Dane.Kouttron

[3.1.17]  BlueBot Revival: Awakeining an old Robot

OK, I GOT AN OLD ROBOT, AND I WANT TO BRING IT BACK TO LIFE, HOW?

BLUEBOT
is a Japanese Dainichi Kiko 'PT-300H'. Born sometime around 1983, Its a 'scara' style robot with three thetas. Its heavy, its somehow able to 0.1mm repeatably (3.9 thou) at full extension (28 inches). Thats quite good : ]  Each of the three thetas has a brush-dc servo and quite nice encoder. The robot itself was gifted to the cause by some excellent mit alums, dusted off from a basement and re-reverse engineered. Follow along for the trials and tirbulations of waking up a robot and putting some zip back into its axes. 

What?
First Power-On
Electric Motor Adapter Endurance Test Conclusion Image Directory


What now?
High level overview of the controls system for BLUEBOT:
The main supply for the three main servo drives is a monsterous 40A 48V supply. An overload rregulator is used to prevent regen-current from quickly reversing motors. This overload regulator dumps any overvoltage conditions into waste heat. The 24V subsystem feeds control logic and main power for the Z-Axis stepper motor driver. The 12V supply is used to feed internal lighting inside the control cabinet along with the coolant fans to keep the supplies and servo drives cool. Finally the 5V supply feeds logic, the MESA 7I77 and externally feeds the (rather hungry) motor encoders. The servo drives (AMC 25A8 / 12A8) were surplus units, nominally from ebay / laboratory clean-outs. Each of the servo controllers are mounted on an aluminum plate for better thermals.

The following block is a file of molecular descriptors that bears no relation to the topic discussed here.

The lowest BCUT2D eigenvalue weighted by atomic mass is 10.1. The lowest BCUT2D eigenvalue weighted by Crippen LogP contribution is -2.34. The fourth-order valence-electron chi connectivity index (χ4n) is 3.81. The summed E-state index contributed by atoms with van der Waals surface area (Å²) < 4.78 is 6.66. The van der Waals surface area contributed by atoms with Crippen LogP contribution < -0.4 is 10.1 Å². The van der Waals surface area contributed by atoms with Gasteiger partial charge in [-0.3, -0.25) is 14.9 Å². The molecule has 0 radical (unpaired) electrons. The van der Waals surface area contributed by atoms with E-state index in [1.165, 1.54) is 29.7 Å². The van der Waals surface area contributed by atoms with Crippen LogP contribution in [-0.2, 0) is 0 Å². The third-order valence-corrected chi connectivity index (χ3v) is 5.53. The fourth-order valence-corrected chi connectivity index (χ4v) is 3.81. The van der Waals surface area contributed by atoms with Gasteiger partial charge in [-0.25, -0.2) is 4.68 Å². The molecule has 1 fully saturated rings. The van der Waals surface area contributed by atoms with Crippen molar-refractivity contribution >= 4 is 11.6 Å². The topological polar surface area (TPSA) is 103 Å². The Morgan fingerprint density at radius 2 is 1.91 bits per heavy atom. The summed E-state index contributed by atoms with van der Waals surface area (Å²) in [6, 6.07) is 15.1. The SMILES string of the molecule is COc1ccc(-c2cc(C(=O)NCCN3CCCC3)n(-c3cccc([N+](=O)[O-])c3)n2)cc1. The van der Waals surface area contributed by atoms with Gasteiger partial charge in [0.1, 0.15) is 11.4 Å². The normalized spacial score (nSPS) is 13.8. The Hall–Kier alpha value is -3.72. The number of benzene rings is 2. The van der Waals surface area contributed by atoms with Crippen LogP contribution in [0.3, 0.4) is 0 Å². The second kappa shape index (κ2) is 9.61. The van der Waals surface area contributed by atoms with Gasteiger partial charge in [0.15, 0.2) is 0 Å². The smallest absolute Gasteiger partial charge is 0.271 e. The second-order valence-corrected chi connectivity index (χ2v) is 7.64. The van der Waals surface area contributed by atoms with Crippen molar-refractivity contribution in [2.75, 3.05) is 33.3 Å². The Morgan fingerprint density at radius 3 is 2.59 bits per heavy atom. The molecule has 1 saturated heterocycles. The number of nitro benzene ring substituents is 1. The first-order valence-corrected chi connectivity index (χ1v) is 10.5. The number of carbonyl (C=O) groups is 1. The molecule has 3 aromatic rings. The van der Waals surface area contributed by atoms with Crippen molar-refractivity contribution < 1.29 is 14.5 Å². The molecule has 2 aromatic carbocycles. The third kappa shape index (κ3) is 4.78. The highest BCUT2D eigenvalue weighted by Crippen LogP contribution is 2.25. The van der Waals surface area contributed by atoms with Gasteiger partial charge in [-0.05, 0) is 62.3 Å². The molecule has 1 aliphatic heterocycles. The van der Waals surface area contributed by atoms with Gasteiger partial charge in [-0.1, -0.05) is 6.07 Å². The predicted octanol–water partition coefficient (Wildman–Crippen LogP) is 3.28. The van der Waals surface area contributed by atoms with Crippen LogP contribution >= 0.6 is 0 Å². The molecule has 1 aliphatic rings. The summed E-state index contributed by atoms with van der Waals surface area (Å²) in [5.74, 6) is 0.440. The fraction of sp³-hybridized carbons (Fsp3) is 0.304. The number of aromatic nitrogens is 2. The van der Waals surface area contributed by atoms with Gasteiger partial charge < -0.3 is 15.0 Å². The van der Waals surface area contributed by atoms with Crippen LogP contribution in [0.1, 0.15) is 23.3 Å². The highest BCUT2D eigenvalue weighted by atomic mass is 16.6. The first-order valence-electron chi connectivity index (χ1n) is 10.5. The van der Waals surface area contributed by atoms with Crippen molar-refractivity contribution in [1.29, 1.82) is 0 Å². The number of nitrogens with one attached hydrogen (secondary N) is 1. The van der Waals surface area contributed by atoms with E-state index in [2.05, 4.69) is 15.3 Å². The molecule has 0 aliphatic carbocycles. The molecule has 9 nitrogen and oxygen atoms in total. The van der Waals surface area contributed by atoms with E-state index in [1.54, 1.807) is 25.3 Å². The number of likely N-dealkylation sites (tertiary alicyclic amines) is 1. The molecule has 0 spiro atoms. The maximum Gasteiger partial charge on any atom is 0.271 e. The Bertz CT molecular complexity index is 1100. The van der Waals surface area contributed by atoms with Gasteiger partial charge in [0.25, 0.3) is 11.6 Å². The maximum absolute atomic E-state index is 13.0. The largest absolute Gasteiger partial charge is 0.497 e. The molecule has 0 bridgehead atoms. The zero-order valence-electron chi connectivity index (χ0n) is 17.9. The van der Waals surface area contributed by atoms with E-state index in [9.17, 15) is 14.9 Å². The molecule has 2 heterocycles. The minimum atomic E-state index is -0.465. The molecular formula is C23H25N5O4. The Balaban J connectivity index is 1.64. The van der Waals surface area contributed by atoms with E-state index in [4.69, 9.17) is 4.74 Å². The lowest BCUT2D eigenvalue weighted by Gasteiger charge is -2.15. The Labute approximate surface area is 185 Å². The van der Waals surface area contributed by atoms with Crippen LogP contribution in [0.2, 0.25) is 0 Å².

The actual control box is a bit of an array of parts. Its was difficult to determine 'how much space will everything take up' without actually having all the parts on hand.  A few things were learned during reverse engineering the robot, which resulted in some parts being larger than expected. The encoders each pulled 250mA at 5v, so a solid supply was needed, the electric spring loaded brakes on each axis, each pulled 1A at 24v, so an oversized 24v supply was needed. The regen on the controllers was sizeable enough to cause overvoltage on the main supply, so a shunt regulator was aquired [link] [local datasheet]


Pre-Disassembly: Firing up the Sequencer to see what works




Robot gets a new 'life'